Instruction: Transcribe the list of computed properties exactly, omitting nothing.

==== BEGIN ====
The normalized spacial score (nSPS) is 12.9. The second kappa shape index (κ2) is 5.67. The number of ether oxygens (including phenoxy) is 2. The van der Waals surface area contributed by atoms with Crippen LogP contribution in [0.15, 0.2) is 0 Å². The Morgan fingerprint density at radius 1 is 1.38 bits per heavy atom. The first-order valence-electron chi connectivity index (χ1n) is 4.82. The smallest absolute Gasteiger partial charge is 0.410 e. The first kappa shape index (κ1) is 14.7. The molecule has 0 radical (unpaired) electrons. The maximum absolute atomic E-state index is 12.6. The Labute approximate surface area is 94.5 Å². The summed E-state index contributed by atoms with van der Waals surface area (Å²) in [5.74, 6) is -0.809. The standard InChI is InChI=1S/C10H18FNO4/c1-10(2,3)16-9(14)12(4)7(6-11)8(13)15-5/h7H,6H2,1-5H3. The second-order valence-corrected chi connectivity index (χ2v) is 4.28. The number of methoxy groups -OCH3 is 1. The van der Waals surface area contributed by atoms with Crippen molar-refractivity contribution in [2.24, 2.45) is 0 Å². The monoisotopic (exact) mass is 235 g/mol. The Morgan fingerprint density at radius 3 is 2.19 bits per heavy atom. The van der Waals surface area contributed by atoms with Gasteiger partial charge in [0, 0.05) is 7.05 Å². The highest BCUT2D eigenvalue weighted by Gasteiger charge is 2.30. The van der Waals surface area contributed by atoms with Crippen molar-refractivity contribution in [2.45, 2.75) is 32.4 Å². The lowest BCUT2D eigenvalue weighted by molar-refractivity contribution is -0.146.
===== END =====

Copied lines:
The normalized spacial score (nSPS) is 12.9. The second kappa shape index (κ2) is 5.67. The number of ether oxygens (including phenoxy) is 2. The van der Waals surface area contributed by atoms with Crippen LogP contribution in [0.15, 0.2) is 0 Å². The Morgan fingerprint density at radius 1 is 1.38 bits per heavy atom. The first-order valence-electron chi connectivity index (χ1n) is 4.82. The smallest absolute Gasteiger partial charge is 0.410 e. The first kappa shape index (κ1) is 14.7. The molecule has 0 radical (unpaired) electrons. The maximum absolute atomic E-state index is 12.6. The Labute approximate surface area is 94.5 Å². The summed E-state index contributed by atoms with van der Waals surface area (Å²) in [5.74, 6) is -0.809. The standard InChI is InChI=1S/C10H18FNO4/c1-10(2,3)16-9(14)12(4)7(6-11)8(13)15-5/h7H,6H2,1-5H3. The second-order valence-corrected chi connectivity index (χ2v) is 4.28. The number of methoxy groups -OCH3 is 1. The van der Waals surface area contributed by atoms with Crippen molar-refractivity contribution in [2.24, 2.45) is 0 Å². The monoisotopic (exact) mass is 235 g/mol. The Morgan fingerprint density at radius 3 is 2.19 bits per heavy atom. The van der Waals surface area contributed by atoms with Gasteiger partial charge in [0, 0.05) is 7.05 Å². The highest BCUT2D eigenvalue weighted by Gasteiger charge is 2.30. The van der Waals surface area contributed by atoms with Crippen molar-refractivity contribution in [2.45, 2.75) is 32.4 Å². The lowest BCUT2D eigenvalue weighted by molar-refractivity contribution is -0.146.